I’m all about the maximum conservation of energy, and I never have enough time to teach new music. Here’s the quick and dirty method I use for musical theatre.
- Speak through all the lyrics, making sure you are pronouncing all the words.
- If this is truly for musical theatre, monologue the song. Do it at least 3 different ways. (For more information about this, see the process below.) Speaking the words is important; you are teaching your tongue, teeth, and lips what to do.
- Speak the lyrics in rhythm.
- If you have a recording of the song, speak the lyrics with the recording.
- Learn the melody on “da,” “doo,” “la,” “ti,” or some such syllable. Pure vowels are best. (If you’re having trouble finding where you’re supposed to be singing, stop and do some vocal warm-up types of exercises to find it. Try scale patterns.)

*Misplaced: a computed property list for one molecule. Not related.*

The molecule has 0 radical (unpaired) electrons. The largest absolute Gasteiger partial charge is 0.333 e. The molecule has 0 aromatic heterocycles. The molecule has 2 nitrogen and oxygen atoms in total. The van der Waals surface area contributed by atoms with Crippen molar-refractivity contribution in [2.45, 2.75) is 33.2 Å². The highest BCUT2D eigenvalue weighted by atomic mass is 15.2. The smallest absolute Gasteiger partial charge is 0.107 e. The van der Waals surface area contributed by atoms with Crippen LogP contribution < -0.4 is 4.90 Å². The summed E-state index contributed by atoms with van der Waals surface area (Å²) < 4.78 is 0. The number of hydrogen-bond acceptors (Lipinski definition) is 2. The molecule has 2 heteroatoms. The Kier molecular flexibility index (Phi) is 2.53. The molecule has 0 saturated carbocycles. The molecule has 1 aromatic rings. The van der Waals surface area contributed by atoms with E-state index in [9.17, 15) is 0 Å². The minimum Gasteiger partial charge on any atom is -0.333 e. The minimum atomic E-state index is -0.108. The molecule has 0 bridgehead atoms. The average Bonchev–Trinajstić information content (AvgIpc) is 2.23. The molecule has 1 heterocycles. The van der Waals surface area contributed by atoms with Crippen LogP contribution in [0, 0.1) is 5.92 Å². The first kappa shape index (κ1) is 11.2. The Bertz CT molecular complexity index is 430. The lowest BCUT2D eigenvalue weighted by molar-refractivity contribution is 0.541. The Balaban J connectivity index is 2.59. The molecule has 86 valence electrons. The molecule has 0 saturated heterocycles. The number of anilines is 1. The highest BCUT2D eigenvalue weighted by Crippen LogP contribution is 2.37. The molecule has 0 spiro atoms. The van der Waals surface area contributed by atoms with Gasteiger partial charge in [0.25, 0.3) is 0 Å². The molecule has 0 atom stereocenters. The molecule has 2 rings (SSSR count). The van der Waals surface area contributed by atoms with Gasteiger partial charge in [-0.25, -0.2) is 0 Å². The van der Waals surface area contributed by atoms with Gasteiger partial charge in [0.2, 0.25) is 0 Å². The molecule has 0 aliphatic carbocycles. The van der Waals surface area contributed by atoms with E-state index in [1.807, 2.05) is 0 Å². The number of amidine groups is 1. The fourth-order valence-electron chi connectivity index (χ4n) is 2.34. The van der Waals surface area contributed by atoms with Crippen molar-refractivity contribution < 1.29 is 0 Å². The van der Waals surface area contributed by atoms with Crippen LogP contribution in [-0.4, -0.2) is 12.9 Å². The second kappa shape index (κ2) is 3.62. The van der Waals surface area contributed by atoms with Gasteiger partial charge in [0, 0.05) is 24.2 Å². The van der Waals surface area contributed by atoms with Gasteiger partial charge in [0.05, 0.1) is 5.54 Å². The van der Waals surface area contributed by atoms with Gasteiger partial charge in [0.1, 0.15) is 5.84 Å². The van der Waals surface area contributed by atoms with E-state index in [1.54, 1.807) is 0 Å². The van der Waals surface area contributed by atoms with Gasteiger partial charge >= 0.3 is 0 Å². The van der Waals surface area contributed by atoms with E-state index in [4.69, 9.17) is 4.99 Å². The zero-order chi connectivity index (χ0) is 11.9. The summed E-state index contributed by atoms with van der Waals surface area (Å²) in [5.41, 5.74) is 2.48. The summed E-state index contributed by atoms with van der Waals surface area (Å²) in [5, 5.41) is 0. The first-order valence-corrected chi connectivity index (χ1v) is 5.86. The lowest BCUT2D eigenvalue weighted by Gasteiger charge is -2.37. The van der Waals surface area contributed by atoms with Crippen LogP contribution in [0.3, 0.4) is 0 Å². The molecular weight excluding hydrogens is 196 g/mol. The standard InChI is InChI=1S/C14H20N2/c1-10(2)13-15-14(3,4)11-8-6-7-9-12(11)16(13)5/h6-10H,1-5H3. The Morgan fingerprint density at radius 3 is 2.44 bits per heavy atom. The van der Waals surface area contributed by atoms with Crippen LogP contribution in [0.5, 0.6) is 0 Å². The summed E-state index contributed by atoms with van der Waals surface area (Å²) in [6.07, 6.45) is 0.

- Put it all together. Even if you don’t read music expertly, use the music. The staff is nothing more than a graph used to follow notes up and down, and the faster a note goes, the more ink you see on it. Slower notes use more space. Rests look completely different than notes.
Other things to do in the process or in cleaning up:
- Get your meaning right. If you can’t monologue the song, you can’t communicate the song. For help in monologuing, I recommend using the Five Elements and the Ten Basics compiled by J. Scott Fugate.
- Get your vowels right. We will work this in depth in rehearsal. Always look back to ah, eh, ee, oh, and oo. Not all English words fit into the pure vowels, but the pure vowels help cover a multitude of sins.
- Get your consonants right and pronounce them clearly. As my friend Brent Maddox taught me, vowels communicate emotion and consonants communicate intelligence. A song should communicate both.
- Use your notes right. Notation is not a secret code; it is meant to look like it sounds and to be easily understood. For more help, use the links above or try the lessons on musictheory.net.
- Use your musician friends. They love this stuff.
Resources for music literacy: